Intelligent Language Tutors: Theory Shaping Technology

Intelligent Language Tutors: Theory Shaping Technology

Intelligent Language Tutors: Theory Shaping Technology

Intelligent Language Tutors: Theory Shaping Technology


The techniques of natural language processing (NLP) have been widely applied in machine translation and automated message understanding, but have only recently been utilized in second language teaching. This book offers both an argument for and a critical examination of this new application, with an examination of how systems may be designed to exploit the power of NLP, accomodate its limitations, and minimize its risks. This volume marks the first collection of work in the U. S. and Canada that incorporates advanced human language technologies into language tutoring systems, covering languages as diverse as Arabic, Spanish, Japanese, and English.

The book is organized into sections that express the levels of analysis dealt with in learning and teaching a language and with the tasks of the student as writer, reader, conversant, and actor in the world. These sections bring together research by specialists in linguistics, artificial intelligence, psychology, instructional design, and language teaching. In addition to providing detailed descriptions of working systems, amply illustrated with screens from lesson and authoring interfaces, the contributors address a spectrum of common issues:

• What can current NLP technology contribute to computer-assisted language instruction and to research on language learning?

• How can this technology meet the demands of pedagogical theory for communicative language teaching in authentic contexts?

• How can designers constrain tutoring environments to ensure accurate analysis of learners' language?

• What can NLP-based systems teach us about language acquisition, about linguistic theory, and about theories of language pedagogy?

• What lessons have been learned in using these systems to date?

Discipline-specific issues are illuminated as well: the relative merits of the major syntactic frameworks for NLP-based language tutoring; the adaptation of theories like lexical conceptual structure to support semantic interpretation; the integration of input language with visual microworlds and dialogue games; the pragmatics of the tutoring discourse; the selection of instructional principles to guide system design; and the accomodation of design to individual differences and learner styles. A concluding section assesses this work from larger theoretical and practical perspectives -- experimental psychology and psycholinguistics, linguistics, language teaching, and second language acquisition research.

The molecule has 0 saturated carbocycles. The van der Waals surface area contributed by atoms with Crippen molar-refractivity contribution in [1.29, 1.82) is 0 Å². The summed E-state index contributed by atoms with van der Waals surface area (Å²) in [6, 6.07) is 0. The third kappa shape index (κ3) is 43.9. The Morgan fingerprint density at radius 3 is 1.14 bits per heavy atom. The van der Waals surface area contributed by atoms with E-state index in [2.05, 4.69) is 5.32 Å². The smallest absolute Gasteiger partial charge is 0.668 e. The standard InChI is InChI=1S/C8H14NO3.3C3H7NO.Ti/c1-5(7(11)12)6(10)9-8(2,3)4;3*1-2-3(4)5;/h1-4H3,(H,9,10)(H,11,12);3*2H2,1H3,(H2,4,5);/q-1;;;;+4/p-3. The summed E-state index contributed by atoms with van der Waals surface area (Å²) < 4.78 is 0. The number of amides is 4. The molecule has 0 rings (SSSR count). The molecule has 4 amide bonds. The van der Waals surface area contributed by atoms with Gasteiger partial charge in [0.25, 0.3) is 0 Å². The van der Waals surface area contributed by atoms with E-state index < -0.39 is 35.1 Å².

V. Melissa Holland
U.S. Army Research Institute

This book offers an argument for intelligent computer-assisted language learning (ICALL), an emerging discipline that seeks to apply advanced technologies, especially natural language processing (NLP), to the problems of language learning and research on learning. the contributors explain how they use nlp to enrich the capabilities of language tutors and learning environments. Where reactions from students are available, these are reported. the argument for icall is tempered throughout the book with lessons learned about the limitations of the technology and the complexities of applying it.

Nlp technology provides ways of programming the computer with enough information about language, in the form of rules and patterns, that it can analyze the structure of sentences that users put into it, catch or disregard errors, and in some cases appear to understand by carrying out requests or responding conversationally. This technology has evolved primarily through applications like machine translation (Nirenburg, 1993) and automated message extraction (ARPA, 1994). It has only rarely, and relatively recently, been applied to language learning. nlp gives language learners the ability to create original sentences in the language they are learning and enter them into the computer for feedback and response. This is as dramatic a departure from answering the multiple choice and fill-in-the-blank questions of conventional computerassisted instruction (CAI) as it is from observing other people's use of language in interactive video instruction.

The Neglect of icall

At this writing, we know of only one published book on icall, edited by Swartz and Yazdani (1992). Their book features European work, whereas this one focuses on U.S. and Canadian contributions. Why is the treatment so limited? Why, in general, do we hear so little about these efforts?

As a program of research, the projects that count as icall are scattered in place and time. There is not the critical mass to create a science, whose progress can be charted and whose efforts build on each other to make the cumulative improvements that come with replication and testing. More basically, unlike machine translation or automated message extraction, icall has no uniform impetus, no steady source of research funds, and no agreed-on methods for measuring success. Indeed, most systems are not finished enough to support evaluations.

As an application, icall suffers from the generally low priority assigned to for eign language education in this country. Where it is a priority, the politics and pragmatics of language education typically call for other kinds of learning tools, such as the lively interactive video and multimedia programs that have captured the public's eye (Fletcher, 1990; Furstenberg, 1992; Hart, 1994; Murray, this volume; Rubin, Ediger, Coffin, Van Handler . . .

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